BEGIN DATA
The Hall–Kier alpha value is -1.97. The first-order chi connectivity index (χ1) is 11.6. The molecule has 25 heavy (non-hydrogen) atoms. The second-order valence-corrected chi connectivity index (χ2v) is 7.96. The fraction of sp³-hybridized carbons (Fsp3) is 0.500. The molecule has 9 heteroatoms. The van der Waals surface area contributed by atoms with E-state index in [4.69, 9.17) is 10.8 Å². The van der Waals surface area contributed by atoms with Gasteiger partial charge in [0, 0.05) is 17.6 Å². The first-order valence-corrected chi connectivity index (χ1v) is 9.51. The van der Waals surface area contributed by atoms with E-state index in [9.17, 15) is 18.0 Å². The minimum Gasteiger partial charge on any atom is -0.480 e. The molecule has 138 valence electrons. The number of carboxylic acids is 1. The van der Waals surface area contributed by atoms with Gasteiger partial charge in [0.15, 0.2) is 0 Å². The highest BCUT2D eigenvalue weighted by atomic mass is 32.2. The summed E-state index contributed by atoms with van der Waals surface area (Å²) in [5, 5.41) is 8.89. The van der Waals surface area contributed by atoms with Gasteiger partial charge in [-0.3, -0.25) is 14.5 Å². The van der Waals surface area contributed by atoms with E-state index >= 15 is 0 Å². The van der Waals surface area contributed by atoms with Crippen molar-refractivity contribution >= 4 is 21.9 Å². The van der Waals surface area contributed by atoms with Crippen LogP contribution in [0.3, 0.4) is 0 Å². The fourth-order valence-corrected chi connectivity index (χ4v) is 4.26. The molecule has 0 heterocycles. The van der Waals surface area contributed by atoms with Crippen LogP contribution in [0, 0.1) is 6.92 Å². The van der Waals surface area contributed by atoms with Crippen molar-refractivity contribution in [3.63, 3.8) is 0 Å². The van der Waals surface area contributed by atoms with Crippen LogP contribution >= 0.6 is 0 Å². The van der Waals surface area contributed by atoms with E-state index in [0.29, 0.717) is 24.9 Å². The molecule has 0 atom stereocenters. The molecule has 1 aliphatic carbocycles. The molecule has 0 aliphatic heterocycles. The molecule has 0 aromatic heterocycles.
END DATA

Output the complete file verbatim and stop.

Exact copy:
The Hall–Kier alpha value is -1.97. The first-order chi connectivity index (χ1) is 11.6. The molecule has 25 heavy (non-hydrogen) atoms. The second-order valence-corrected chi connectivity index (χ2v) is 7.96. The fraction of sp³-hybridized carbons (Fsp3) is 0.500. The molecule has 9 heteroatoms. The van der Waals surface area contributed by atoms with E-state index in [4.69, 9.17) is 10.8 Å². The van der Waals surface area contributed by atoms with Gasteiger partial charge in [0, 0.05) is 17.6 Å². The first-order valence-corrected chi connectivity index (χ1v) is 9.51. The van der Waals surface area contributed by atoms with E-state index in [9.17, 15) is 18.0 Å². The minimum Gasteiger partial charge on any atom is -0.480 e. The molecule has 138 valence electrons. The number of carboxylic acids is 1. The van der Waals surface area contributed by atoms with Gasteiger partial charge in [0.15, 0.2) is 0 Å². The highest BCUT2D eigenvalue weighted by atomic mass is 32.2. The summed E-state index contributed by atoms with van der Waals surface area (Å²) in [5, 5.41) is 8.89. The van der Waals surface area contributed by atoms with Gasteiger partial charge in [-0.3, -0.25) is 14.5 Å². The van der Waals surface area contributed by atoms with E-state index >= 15 is 0 Å². The van der Waals surface area contributed by atoms with Crippen molar-refractivity contribution >= 4 is 21.9 Å². The van der Waals surface area contributed by atoms with Crippen LogP contribution in [0.3, 0.4) is 0 Å². The fourth-order valence-corrected chi connectivity index (χ4v) is 4.26. The molecule has 0 heterocycles. The van der Waals surface area contributed by atoms with Crippen LogP contribution in [0, 0.1) is 6.92 Å². The van der Waals surface area contributed by atoms with Crippen molar-refractivity contribution in [3.63, 3.8) is 0 Å². The van der Waals surface area contributed by atoms with Crippen LogP contribution >= 0.6 is 0 Å². The van der Waals surface area contributed by atoms with E-state index in [0.29, 0.717) is 24.9 Å². The molecule has 0 atom stereocenters. The molecule has 1 aliphatic carbocycles. The molecule has 0 aliphatic heterocycles. The molecule has 0 aromatic heterocycles.